Be careful not to drown in a mirage.” — Terri Guillemets

Last week I wrote about denial as a potential cause of engineering failures. I have seen too often that otherwise rational people under great pressure come to irrational conclusions.

For example, I have worked with projects whose team members are under great pressure to meet a deadline. There is ample evidence that the team will not reach the deadline with all the content they have promised. Key suppliers have failed to provide the vital elements they need to complete the work. One of their key technologies has failed to achieve the performance desired. On top of all of that, they have an estimated 30 weeks of work to complete in 10 weeks.

I asked, “Will you be done on time? If yes, how do you know?”

They answer, “Yes, we will be done. We know we will be done because we know we have to be.”

I asked readers to write in about how to avoid becoming a sane person who comes to insane conclusions. Readers wrote in. Here are the top five answers merged with the advice I provide to my clients.

  1. Collect data that is meaningful and useful.  Focus on data that is predictive of outcomes.
  2. Believe your data. When your data says you are significantly behind schedule, do not ignore it. Accept it. When you feel that the technical risk is high and is likely to happen, believe it.
  3. Seek a trusted objective viewpoint. Your sense of time and space can be warped by the great pressure you are under. Seek the wisdom of someone you trust who is outside the pressure cooker. What do they think? Believe them.
  4. Listen to your body.  Ask yourself if the project is in trouble. If your words say that the project is fine, but your stomach is in a knot, your shoulders are tense, and your neck hurts, recognize the discordance within yourself. Listen to it.
  5. Speak up. Denial in these environments is practiced en masse. No one is saying anything because no one else is.  Speak up and watch the river of denial evaporate.

Yours in the calm pursuit of excellence,


Alan Willett

You may also like:

Endurance Is Not Always a Virtue

I have seen leaders show great endurance in leading marathon projects. They are putting in marathon hours. The sweat sheen on them and their teams is obvious, even heroic.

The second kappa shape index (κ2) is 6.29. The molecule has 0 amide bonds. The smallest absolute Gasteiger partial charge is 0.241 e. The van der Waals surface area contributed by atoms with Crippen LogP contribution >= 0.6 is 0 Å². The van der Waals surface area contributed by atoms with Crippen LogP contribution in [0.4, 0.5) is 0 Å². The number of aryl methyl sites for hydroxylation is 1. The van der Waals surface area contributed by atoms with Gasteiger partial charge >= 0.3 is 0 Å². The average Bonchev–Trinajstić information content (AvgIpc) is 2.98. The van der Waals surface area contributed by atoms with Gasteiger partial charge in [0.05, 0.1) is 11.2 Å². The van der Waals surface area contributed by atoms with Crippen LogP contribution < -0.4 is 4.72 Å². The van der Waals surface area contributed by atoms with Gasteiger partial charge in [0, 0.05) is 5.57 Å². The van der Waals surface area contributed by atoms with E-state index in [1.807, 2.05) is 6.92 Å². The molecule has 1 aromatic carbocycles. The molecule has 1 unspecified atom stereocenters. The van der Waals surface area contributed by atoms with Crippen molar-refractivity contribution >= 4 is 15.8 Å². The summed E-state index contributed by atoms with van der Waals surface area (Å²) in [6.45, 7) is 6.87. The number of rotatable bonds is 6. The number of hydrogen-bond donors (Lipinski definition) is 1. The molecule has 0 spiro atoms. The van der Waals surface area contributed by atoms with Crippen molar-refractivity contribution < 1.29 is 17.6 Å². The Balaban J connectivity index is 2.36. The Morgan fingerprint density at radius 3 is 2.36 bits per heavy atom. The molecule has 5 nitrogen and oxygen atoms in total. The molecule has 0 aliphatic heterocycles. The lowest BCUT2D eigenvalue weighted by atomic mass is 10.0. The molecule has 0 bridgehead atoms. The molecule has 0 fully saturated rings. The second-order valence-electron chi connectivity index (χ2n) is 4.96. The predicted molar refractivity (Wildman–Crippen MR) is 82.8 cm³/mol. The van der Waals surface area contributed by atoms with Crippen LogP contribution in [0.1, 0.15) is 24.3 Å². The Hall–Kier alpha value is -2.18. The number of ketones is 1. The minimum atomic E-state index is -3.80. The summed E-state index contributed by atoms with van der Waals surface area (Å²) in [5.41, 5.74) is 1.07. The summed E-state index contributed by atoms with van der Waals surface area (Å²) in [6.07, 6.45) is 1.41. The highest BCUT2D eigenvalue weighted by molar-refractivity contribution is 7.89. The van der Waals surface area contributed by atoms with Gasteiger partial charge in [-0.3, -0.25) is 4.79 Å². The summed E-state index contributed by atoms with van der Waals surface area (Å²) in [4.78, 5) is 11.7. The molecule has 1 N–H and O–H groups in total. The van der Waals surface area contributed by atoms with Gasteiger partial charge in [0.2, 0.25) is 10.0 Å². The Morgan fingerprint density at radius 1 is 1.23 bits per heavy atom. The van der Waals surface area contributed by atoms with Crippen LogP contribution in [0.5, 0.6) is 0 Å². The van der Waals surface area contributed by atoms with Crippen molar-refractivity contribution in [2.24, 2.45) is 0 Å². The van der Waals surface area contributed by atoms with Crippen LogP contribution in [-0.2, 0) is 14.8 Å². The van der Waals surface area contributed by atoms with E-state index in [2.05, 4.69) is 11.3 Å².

Do You Need a Win?

A client wrote to me recently with a note that said simply “I need a win.” Have you been there, where it feels like you have faced a sudden losing streak and quite simply there is a need for a win? I have. I expect Elon Musk is looking for one with Tesla.

The Reader’s Edge

The exceptional leaders are voracious consumers of information. They listen to audio books, they read books, they seek out others to hear their stories. The things they read spans multiple genres, time periods, and cultures.

ANNIVERSARIES ARE IMPORTANT MARKERS

"Ritual is important to us as human beings. It ties us to our traditions and our histories." — Miller Williams, Poet My wife and I just celebrated our 30th wedding anniversary. Even though real work of building a life together happens in the minutes and hours between...

LEADERSHIP ON FATHER’S DAY

"Welcome to Sherwood!" — Robin Hood Father's Day was a delight for me. My family treated me a number of fun things. I was served breakfast in a hammock. I was treated to a delicious cold milkshake at a local ice-cream shop. My daughter and I have a plan to go buy some...

SUDS MAY SPILL, BEER SHOULD NOT

"I have never had to face anything that could overwhelm the native optimism and stubborn perseverance I was blessed with. " — Sonia Sotomayor One of my best clients and I were enjoying the start of our day at a local coffee cafe. We covered a range of topics and one...

PERSISTENCE, PREY, AND IDEAS

"Language is the means of getting an idea from my brain into yours without surgery. " — Mark Amidon The Washington DC zoo has this very interesting roulette-style wheel located just past the cheetah exhibit. You spin the wheel to find out if you caught your prey, your...

ANTICIPATE INFLECTION POINTS

"A strategic inflection point is a time in the life of a business when its fundamentals are about to change. that change can mean an opportunity to rise to new heights. But it may just as likely signal the beginning of the end." — Andrew Grover There are a wave of...

PATIENCE, PASSION, PERSISTENCE, PROGRESS

"Even though it is not always easy… being a planetary scientist is one of the coolest jobs on the planet!" — Elizabeth (Zibi) Turtle   Imagine exploring Titan! And to be clear, I am not referring to the planet Titan of Thanos (Avengers), I am referring to a...

Making the Leap

Paradigm leaps take need, courage, and sweat. You will notice a different look and feel to the newsletter this week. Earlier this year, I became unsatisfied with a few key things and decided to make some changes.